I have a few hiking experiences up in the mountains of Pangasinan and since I’m a fan of walkathons, I was surely up for this one. My tour guide dropped me off at the village center in Balaoi which marked the starting point of my trekking adventure. I was asked to register my name in their records and pay Php 100 for the tour guide fee and Php 10 for the Environmental Preservation fee. Be sure you’re prepared for a 30-min walk with a bottle of water to keep you up!
I was given a separate local tour guide to hike with into the mountains. A young boy in his teens, he introduced himself (I forgot his name, oops!) and started leading the way towards the depths of the mountainside. The concrete pavement from the village center turned into a narrow, muddy beaten path as we went along. He always walked a few steps ahead of me and barely spoke a word, allowing me to appreciate the surroundings better in my own reverie.
We passed by houses and small huts, rice paddies left and right, cows cooling in the mud, and kind locals cheerfully greeting me a good afternoon.
Keep your balance in check because you’ll need to cross a few streams over narrow bundled branches. The silver lining is… you don’t have to worry about getting your feet wet, as long as you don’t fall over!
I was starting to get worked up with all the brisk walking (my tour guide walked so fast!) but I got pumped with excitement as soon as I heard the waterfalls splashing down the catch basin.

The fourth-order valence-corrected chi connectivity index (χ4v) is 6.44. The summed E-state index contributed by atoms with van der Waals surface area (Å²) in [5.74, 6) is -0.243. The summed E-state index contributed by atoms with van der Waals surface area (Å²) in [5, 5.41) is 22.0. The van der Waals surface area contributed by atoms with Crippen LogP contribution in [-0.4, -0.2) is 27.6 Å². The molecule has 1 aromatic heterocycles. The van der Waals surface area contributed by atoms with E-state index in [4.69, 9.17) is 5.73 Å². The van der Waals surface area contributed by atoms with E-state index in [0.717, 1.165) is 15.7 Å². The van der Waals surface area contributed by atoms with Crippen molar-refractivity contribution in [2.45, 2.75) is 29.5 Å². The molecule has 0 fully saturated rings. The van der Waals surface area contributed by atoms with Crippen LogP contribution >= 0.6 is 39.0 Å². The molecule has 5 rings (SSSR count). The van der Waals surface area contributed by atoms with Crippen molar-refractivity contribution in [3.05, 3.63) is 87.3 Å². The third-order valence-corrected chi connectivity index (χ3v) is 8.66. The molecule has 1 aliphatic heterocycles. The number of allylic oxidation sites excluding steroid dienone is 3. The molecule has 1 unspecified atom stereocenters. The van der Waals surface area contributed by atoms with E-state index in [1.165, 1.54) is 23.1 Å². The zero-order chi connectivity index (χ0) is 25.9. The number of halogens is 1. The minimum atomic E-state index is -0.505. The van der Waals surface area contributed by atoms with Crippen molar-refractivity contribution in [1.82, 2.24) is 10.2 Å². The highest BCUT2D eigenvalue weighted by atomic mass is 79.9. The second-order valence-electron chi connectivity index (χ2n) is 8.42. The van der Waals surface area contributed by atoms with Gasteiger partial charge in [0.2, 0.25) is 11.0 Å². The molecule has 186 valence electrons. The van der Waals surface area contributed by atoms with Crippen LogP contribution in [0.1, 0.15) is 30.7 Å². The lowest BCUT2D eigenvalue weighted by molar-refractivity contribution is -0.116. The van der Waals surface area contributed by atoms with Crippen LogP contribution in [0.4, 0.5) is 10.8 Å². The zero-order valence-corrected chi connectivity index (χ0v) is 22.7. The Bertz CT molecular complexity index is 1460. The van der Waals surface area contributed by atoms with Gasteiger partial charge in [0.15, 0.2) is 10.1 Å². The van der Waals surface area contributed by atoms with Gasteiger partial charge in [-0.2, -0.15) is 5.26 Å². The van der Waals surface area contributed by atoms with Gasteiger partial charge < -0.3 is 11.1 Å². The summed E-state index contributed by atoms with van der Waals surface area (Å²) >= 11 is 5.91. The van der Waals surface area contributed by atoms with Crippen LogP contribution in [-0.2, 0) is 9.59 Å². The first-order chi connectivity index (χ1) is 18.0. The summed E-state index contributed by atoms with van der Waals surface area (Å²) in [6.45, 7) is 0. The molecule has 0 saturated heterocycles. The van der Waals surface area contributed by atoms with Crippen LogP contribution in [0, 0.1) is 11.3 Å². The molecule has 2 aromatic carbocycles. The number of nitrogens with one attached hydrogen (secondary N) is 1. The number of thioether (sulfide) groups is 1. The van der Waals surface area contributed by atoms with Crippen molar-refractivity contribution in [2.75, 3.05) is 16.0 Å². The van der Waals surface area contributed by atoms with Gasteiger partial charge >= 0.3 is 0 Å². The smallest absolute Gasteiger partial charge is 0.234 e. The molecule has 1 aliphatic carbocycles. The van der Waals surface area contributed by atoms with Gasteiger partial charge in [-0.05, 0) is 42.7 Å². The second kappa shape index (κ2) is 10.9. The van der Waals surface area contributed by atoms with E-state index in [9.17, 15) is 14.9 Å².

There are no other tourists around and I had the place all to myself. Perfect for a photo op!
My tour guide gave me enough space to enjoy the place, but remained within earshot to answer my questions.
I hopped on to the rocks down below to get a closer look of the falls. Your trekking efforts will be rewarded with cool mist spraying on your face as the 70-foot waterfalls comes splashing down the concave.
I asked if it’s okay to jump from the top. He said the water below isn’t deep enough for such fall, and anyone who’ll dare try will surely meet an unhappy end. If you’re brave enough, you can still take a dip in its ice cold waters for a quick swim!
Kabigan Falls starts seeing more visitors during summer time. I’m not sure I’d enjoy the place better if there were other people around, so I’m glad I came before peak season starts.
Take the perfect shot at Patapat Viaduct
Snaking its way through the Northern Cordillera mountain ranges lies the Patapat Viaduct, one of the most scenic and photographed bridges in the Philippines. It overlooks the Pasaleng Bay and stretches for almost a mile through the northernmost tip of Luzon, connecting Maharlika Road to Cagayan Valley. Raised more than 30 meters above sea level, the Patapat Viaduct has since provided safe passage to everyone going to Cagayan and back.
The viaduct finished construction in 1986 and has been open to the public since. This served as the perfect solution to all motorists who had to travel along the mountainside without having to worry about sudden landslides.